- Key roadmap messages
- Impact on financial services
- Interest limitation rules
- Anti-hybrid rules
While the immediate focus is on Budget 2019 and what it might hold for Financial Services (FS) companies, it is impossible to ignore the recent publication of Ireland’s Corporation Tax Roadmap issued by the Irish Government/ Department of Finance.
Key roadmap messages
Before commenting on some of the specific aspects of the roadmap, what is important is that it reiterates some key messages that I believe are important in the international environment in which FS companies operate-
1. Continued commitment to the 12.5% tax rate.
2. Ireland is not a tax haven.
3. Ireland is committed to international tax reform and has taken significant actions on corporate tax over the last five years.
Some of the changes in Ireland’s tax framework include changes in corporate tax residence rules, enhanced tax transparency and exchange of information, early adoption of the Multilateral Instrument (MLI) and agreement of the various EU and OECD initiatives on Base Erosion Profit Shifting (BEPS) and Anti-Tax Avoidance Directives (“ATADs”). For a number of the BEPS and ATAD initiatives, Ireland has been an early adopter and in other cases our existing rules were already best practice.
Impact on financial services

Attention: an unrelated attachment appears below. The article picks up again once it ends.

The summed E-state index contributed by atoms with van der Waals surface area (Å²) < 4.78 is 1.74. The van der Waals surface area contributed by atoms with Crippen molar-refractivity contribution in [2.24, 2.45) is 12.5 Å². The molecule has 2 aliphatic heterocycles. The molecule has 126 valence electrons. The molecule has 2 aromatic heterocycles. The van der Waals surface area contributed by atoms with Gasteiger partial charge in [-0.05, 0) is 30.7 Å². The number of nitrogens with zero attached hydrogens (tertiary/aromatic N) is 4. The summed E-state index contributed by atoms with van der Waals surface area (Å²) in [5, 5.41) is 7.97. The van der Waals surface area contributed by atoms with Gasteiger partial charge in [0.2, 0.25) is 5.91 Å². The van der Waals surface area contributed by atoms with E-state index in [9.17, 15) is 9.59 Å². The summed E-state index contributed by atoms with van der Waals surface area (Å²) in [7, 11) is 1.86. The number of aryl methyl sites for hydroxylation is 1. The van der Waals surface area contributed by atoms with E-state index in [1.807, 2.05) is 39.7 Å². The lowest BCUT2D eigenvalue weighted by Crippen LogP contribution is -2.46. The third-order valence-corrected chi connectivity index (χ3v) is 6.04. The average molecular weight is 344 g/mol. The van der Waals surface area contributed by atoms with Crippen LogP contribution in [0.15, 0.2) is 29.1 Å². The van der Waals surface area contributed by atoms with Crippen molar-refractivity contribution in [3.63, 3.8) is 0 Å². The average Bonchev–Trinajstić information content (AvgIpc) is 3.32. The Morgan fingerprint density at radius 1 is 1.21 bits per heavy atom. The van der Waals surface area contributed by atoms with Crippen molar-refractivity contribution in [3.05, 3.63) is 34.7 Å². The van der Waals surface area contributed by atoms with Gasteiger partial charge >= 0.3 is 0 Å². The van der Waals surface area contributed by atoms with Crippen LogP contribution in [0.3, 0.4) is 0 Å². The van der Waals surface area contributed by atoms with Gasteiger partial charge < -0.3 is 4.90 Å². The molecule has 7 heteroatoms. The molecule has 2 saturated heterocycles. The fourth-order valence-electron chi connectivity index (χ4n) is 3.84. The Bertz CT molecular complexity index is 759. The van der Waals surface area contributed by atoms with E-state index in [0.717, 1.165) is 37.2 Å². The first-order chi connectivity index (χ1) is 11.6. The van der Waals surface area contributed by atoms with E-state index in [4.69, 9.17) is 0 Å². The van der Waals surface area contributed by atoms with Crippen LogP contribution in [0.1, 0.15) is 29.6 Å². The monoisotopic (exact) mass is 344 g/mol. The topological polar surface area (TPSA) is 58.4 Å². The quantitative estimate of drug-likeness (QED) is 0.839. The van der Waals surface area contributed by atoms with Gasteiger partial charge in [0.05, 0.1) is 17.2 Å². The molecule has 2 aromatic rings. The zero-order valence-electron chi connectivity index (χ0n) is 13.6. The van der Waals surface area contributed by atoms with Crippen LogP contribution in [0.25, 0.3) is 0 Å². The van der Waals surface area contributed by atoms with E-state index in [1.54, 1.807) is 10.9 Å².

You might well ask, why is the Roadmap relevant to Budget 2019? It is relevant for three main reasons;
1. It confirms that the introduction of new rules on Controlled Foreign Company “CFC” and the MLI will be in Finance Bill 2018, as anticipated.
2. It is the first sign that amendments to our interest deduction rules are likely to occur prior to the anticipated 2024 date. The earliest the rules will be introduced will be in Finance Bill 2019, but the effective date is uncertain.
3. It illustrates the significant challenge to draft the volume of detailed and complex legislation in a short space of time. Given that challenge, the authorities will not be looking to make other tax changes while they have this burden ahead of them- put frankly, they have enough on their plate already.
The CFC and MLI rules will apply to the FS sector but their impact will vary on a case by case basis. As mentioned above, these changes have been flagged for some months now and all FS companies should be assessing what these rules mean to them given the 1 January 2019 effective date (and the current consultation) on CFC. The MLI is likely to have a 2020 effective date.